← Return to Managing Lifelong Mental Health as a Senior

georgette12 (@georgette12)

Managing Lifelong Mental Health as a Senior

Mental Health | Last Active: Mar 17, 2020 | Replies (489)

Comment receiving replies

Hello @georgette12 and welcome to Mayo Connect. You have joined a wonderful online community of folks who are interested in health topics and sharing information about what has helped and encouraged them. Please feel free to share with us as to what brought you to Mayo Connect. Is there a specific health issue you or a family member/freind is dealing with? All of us came to Mayo Connect as a result of some health-related issue and we have found support and help along the journey. We look forward to getting to know you! Best wishes. Teresa

Jump to this post

Replies to "Hello @georgette12 and welcome to Mayo Connect. You have joined a wonderful online community of folks..."

Hello Rick @ricktrout

How are you feeling these days?


Hello georgette: Same disease, different (?) circumstances perhaps. I’m 75 and I so relate. This is my first visit to the site and my first entry. It is comforting to find others to whom no explanation is needed. I didn’t know I had an illness until the late 80’s. I simply attributed my behaviors to being of poor character. Alcoholism (I’ve been sober 47 years), multiple sexual partners, three marriages but single since 1985. I knew back then no one should have to ‘put up with me’. Pre-menstrual times were pure insanity for me and all around me. My relationship with my two sons suffered to the point that I had no contact with one for almost twenty years; it’s been almost 35 years since my older son has visited me. They’ve both called me ‘crazy’ but don’t quite get that crazy is an illness over which I’ve no control.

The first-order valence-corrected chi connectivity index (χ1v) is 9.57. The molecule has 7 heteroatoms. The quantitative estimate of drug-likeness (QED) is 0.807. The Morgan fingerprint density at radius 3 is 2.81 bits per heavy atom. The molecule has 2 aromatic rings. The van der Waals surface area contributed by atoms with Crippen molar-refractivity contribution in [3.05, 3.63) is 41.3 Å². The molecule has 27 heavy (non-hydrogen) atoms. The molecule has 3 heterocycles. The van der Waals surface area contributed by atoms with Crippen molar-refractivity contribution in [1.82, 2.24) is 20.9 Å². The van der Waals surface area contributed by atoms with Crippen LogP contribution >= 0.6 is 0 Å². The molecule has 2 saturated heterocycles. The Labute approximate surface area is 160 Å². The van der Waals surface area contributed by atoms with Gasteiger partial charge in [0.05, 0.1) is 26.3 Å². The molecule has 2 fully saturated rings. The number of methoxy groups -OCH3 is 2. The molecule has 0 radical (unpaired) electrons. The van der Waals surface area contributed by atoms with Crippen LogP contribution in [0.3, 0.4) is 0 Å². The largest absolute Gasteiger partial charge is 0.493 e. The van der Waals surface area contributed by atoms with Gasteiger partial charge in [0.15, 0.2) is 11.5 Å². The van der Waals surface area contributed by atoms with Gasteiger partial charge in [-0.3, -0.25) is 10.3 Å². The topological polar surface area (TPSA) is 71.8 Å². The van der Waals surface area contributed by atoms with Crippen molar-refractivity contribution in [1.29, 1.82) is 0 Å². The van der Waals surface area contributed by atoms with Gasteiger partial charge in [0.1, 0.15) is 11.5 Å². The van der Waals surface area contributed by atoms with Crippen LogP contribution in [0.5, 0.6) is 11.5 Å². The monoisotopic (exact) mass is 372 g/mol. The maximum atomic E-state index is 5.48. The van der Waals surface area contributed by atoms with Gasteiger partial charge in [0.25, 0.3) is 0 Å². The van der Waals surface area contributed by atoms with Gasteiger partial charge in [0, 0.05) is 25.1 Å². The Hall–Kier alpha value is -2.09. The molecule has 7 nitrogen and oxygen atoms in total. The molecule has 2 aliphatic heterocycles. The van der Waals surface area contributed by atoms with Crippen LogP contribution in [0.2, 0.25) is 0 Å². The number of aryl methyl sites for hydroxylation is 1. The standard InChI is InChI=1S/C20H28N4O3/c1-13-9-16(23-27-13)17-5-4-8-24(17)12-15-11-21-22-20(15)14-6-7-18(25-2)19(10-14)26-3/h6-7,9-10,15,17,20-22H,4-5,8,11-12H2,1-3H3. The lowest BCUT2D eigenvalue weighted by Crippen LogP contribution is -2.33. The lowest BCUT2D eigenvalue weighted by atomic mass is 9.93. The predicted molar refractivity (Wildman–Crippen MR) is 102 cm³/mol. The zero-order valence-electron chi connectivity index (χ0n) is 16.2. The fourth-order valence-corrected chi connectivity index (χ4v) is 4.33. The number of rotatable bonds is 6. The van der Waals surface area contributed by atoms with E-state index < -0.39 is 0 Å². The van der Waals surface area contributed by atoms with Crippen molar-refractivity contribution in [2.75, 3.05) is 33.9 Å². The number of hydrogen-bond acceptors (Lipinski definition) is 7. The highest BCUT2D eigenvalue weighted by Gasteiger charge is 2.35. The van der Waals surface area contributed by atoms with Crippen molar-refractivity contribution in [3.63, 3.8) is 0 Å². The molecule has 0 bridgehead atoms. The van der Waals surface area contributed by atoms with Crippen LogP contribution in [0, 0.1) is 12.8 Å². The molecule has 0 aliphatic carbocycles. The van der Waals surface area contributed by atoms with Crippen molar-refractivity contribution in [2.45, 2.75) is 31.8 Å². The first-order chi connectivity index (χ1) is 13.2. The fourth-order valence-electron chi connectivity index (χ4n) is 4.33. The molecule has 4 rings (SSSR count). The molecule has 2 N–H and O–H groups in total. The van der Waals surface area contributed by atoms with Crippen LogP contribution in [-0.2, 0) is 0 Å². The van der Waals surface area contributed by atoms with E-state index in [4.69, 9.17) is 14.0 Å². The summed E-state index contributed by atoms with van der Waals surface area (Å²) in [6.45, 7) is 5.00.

I have two granddaughters I don’t know. And I don’t know how I am still alive. I do believe in God and that is the ONLY help I get. I have nothing to lean on but this. I wish I had a solution for you and for the younger people who’ve written in. Not by choice do we live in a world not of our choosing. Recently I went through about two months of Hell with as deep and dark a depression as I’ve ever experienced, desperately wanting to end my life and exploring online every form of suicide. Only through prayer was I able to slowly come out of it, sort of. It doesn’t leave…It only goes into hibernation. To outward appearances I am an intelligent, composed elderly lady. But the truth lies within.
No one but we understand the level of pain that mental illness creates. Thank you for this opportunity.

Hi melsy. Hi brit: I am seeing numerous messages posted months ago. I’ve just found this site and your messages are months old already. As a sober alcoholic for many decades I can relate and sympathize since depression and bi-polar are so common among our numbers. Mom, Dad and brother (all passed now) were all alcoholic. I was the only one who got sober. But, as we know sobriety was the ‘easy’ part. It is dealing with the illnesses that made us drink that are the true challenges.
It isn’t our imaginations that let us think that the world doesn’t understand.
Other than the addiction to alcohol we share the devastation of depression and bi-polar with others.
It is a lonely disease, isn’t it. Thank you everyone for being here. Thank God for standing by.